dc.subjectProtein Kinase Inhibitors
dc.subjectProteomics
dc.subjectMiddle Aged
dc.subjectFemale
dc.subjectMale
dc.subjectInterferon-gamma
dc.titleImmunopeptidomics of colorectal cancer organoids reveals a sparse HLA class I neoantigen landscape and no increase in neoantigens with interferon or MEK-inhibitor treatment.
dc.typeJournal Article
dcterms.dateAccepted2019-10-02
rioxxterms.versionofrecord10.1186/s40425-019-0769-8
rioxxterms.licenseref.urihttps://creativecommons.org/licenses/by/4.0
rioxxterms.licenseref.startdate2019-11-18en_US
rioxxterms.typeJournal Article/Review
dc.relation.isPartOfJournal for immunotherapy of cancer
pubs.issue1
pubs.notes6 months
pubs.organisational-group/ICR
pubs.organisational-group/ICR/Primary Group
pubs.organisational-group/ICR/Primary Group/ICR Divisions
pubs.organisational-group/ICR/Primary Group/ICR Divisions/Clinical Studies
pubs.organisational-group/ICR/Primary Group/ICR Divisions/Clinical Studies/Gastrointestinal Cancers Clinical Trials
pubs.organisational-group/ICR/Primary Group/ICR Divisions/Clinical Studies/Gastrointestinal Cancers Clinical Trials/Gastrointestinal Cancers Clinical Trials (hon.)
pubs.organisational-group/ICR/Primary Group/ICR Divisions/Clinical Studies/Medicine (RMH Smith Cunningham)
pubs.organisational-group/ICR/Primary Group/ICR Divisions/Clinical Studies/Medicine (RMH Smith Cunningham)/Medicine (RMH Smith Cunningham) (hon.)
pubs.organisational-group/ICR/Primary Group/ICR Divisions/Molecular Pathology
pubs.organisational-group/ICR/Primary Group/ICR Divisions/Molecular Pathology/Translational Oncogenomics
pubs.organisational-group/ICR/Primary Group/Royal Marsden Clinical Units
pubs.organisational-group/ICR/Students
pubs.organisational-group/ICR/Students/PhD and MPhil
pubs.organisational-group/ICR/Students/PhD and MPhil/16/17 Starting Cohort
pubs.organisational-group/ICR/Students/PhD and MPhil/18/19 Starting Cohort
pubs.organisational-group/ICR
pubs.organisational-group/ICR/Primary Group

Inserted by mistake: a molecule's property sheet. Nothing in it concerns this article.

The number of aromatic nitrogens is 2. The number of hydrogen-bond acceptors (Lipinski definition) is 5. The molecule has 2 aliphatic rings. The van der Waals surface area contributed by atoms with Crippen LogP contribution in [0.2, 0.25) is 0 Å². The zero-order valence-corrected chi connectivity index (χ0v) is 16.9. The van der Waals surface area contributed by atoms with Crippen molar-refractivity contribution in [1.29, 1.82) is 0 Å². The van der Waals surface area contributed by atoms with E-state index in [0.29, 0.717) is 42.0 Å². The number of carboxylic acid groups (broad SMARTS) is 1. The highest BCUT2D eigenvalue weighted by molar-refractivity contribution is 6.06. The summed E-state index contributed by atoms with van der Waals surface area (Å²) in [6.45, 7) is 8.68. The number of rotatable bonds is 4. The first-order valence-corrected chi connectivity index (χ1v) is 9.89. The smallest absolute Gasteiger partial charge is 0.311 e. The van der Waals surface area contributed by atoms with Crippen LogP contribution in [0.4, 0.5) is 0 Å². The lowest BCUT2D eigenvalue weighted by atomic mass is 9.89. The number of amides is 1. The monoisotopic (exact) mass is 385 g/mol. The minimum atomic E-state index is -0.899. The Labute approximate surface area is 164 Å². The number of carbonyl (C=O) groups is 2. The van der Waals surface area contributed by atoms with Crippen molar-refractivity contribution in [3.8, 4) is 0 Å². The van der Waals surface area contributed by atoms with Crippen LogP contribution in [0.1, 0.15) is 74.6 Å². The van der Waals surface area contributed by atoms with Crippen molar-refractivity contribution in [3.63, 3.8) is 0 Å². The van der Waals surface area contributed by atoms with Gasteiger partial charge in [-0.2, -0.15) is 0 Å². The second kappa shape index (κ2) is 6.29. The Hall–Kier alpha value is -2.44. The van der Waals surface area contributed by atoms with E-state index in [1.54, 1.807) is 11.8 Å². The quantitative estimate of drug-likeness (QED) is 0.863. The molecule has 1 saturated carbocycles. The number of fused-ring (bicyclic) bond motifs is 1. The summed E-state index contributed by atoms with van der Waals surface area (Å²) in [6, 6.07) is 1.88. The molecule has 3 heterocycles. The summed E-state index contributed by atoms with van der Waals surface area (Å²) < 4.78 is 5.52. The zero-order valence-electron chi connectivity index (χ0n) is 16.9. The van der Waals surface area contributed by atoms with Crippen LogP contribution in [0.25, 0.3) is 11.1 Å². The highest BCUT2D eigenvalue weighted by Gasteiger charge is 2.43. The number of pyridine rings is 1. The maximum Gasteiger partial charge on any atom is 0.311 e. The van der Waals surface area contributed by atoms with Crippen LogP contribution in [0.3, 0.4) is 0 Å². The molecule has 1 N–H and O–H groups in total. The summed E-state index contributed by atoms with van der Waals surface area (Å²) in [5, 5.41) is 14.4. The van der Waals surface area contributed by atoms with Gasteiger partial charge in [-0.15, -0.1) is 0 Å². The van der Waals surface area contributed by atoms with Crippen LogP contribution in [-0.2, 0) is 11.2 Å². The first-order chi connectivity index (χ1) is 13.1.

pubs.organisational-group/ICR/Primary Group/ICR Divisions
pubs.organisational-group/ICR/Primary Group/ICR Divisions/Clinical Studies
pubs.organisational-group/ICR/Primary Group/ICR Divisions/Clinical Studies/Gastrointestinal Cancers Clinical Trials
pubs.organisational-group/ICR/Primary Group/ICR Divisions/Clinical Studies/Gastrointestinal Cancers Clinical Trials/Gastrointestinal Cancers Clinical Trials (hon.)
pubs.organisational-group/ICR/Primary Group/ICR Divisions/Clinical Studies/Medicine (RMH Smith Cunningham)
pubs.organisational-group/ICR/Primary Group/ICR Divisions/Clinical Studies/Medicine (RMH Smith Cunningham)/Medicine (RMH Smith Cunningham) (hon.)
pubs.organisational-group/ICR/Primary Group/ICR Divisions/Molecular Pathology
pubs.organisational-group/ICR/Primary Group/ICR Divisions/Molecular Pathology/Translational Oncogenomics
pubs.organisational-group/ICR/Primary Group/Royal Marsden Clinical Units
pubs.organisational-group/ICR/Students
pubs.organisational-group/ICR/Students/PhD and MPhil
pubs.organisational-group/ICR/Students/PhD and MPhil/16/17 Starting Cohort
pubs.organisational-group/ICR/Students/PhD and MPhil/18/19 Starting Cohort
pubs.publication-statusPublished
pubs.volume7en_US
pubs.embargo.terms6 months
icr.researchteamGastrointestinal Cancers Clinical Trialsen_US
icr.researchteamMedicine (RMH Smith Cunningham)en_US
icr.researchteamTranslational Oncogenomicsen_US
dc.contributor.icrauthorNewey, Aliceen
dc.contributor.icrauthorSemiannikova, Mariaen
dc.contributor.icrauthorBarber, Louiseen
dc.contributor.icrauthorChau, Ianen
dc.contributor.icrauthorStarling, Naureenen
dc.contributor.icrauthorCunningham, Daviden
dc.contributor.icrauthorGerlinger, Marcoen